File this one under Smart Ideas That Directly Help Animals. A friend sent me a link recently to a North Carolina organization called Coalition to Unchain Dogs. I’d heard about programs such as this before–programs that, without charge to the dogs’ caretakers, build fences for dogs who are living a chained-up life–but they kept slipping off my radar until the friend mentioned this specific nonprofit. Here’s a quick overview of what the group of volunteers does:
In just over two years, we have freed over 200 dogs from their chains, but many more are still waiting. Our three-tiered mission:
- Raise money and build fences for chained dogs in the community
- Provide support to and educate the community as to why chaining is cruel and dangerous and raise awareness of the physical, mental and emotional needs of dogs
- Advocate for the passing of laws that disallow or severely restrict the chaining of dogs
Each dog must be spayed/neutered and vaccinated before receiving a fence. Most dogs receive these services through Independent Animal Rescue (IAR) and its Community Spay/Neuter Program. The Coalition is grateful to IAR for its longstanding partnership and support.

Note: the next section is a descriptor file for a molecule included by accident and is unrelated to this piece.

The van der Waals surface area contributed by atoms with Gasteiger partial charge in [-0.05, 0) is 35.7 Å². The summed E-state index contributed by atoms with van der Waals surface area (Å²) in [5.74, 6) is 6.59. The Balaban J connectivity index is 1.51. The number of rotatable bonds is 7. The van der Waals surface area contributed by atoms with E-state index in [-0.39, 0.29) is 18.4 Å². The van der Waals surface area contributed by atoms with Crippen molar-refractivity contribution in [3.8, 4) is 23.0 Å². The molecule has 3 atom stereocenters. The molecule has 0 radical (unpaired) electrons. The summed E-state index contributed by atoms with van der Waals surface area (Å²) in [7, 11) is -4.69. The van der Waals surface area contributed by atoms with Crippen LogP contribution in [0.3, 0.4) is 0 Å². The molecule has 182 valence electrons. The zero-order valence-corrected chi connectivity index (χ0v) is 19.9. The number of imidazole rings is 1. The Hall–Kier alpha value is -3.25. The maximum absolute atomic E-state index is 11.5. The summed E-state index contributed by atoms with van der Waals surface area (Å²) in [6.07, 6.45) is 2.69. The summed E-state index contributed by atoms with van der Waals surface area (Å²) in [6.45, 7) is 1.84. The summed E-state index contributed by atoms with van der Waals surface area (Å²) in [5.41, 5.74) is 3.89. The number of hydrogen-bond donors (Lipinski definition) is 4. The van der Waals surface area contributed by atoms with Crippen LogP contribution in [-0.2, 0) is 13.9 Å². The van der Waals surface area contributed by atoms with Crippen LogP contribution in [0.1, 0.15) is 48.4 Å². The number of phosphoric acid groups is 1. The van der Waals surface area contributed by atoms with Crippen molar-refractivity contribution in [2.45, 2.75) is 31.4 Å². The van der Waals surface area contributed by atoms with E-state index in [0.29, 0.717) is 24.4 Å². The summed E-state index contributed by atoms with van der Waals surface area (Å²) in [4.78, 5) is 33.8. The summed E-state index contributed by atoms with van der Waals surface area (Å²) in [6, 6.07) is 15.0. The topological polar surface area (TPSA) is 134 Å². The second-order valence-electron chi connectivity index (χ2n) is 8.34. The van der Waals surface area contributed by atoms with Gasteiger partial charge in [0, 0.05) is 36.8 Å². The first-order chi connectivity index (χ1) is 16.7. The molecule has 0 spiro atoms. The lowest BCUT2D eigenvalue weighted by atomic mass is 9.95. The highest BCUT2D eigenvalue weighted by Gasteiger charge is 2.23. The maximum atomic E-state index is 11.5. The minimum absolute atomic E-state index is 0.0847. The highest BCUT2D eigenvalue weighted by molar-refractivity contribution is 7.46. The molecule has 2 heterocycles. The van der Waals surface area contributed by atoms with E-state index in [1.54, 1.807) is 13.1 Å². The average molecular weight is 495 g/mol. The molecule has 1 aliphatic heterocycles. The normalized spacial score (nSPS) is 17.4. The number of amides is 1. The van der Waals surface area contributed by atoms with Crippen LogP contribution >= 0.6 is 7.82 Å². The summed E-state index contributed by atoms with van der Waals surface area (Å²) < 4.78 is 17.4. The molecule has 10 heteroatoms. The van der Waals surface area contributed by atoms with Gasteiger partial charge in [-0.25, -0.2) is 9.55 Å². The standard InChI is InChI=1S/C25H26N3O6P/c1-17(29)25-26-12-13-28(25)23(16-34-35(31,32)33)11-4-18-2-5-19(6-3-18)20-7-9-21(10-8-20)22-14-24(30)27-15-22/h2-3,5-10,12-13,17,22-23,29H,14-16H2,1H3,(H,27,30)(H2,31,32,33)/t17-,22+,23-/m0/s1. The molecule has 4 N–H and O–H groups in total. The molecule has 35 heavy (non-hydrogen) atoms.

If you want to see the results, the group’s site also has dozens of heartwarming videos introducing the dogs helped, documenting the transformation of the dogs’ spaces, and showing the dogs ultimately running happily, free from their chains. But North Carolinians aren’t the only ones working hard to free chained dogs. All the way on the other side of the country, for example, is the Oregon nonprofit Fences for Fido: “Our mission is to improve the quality of life for dogs living outdoors by removing chains, building fences, providing shelters, offering spay/neuter, and raising awareness about the physical, mental and emotional needs of dogs and why chaining a dog is inhumane and dangerous.” See some of their success stories here.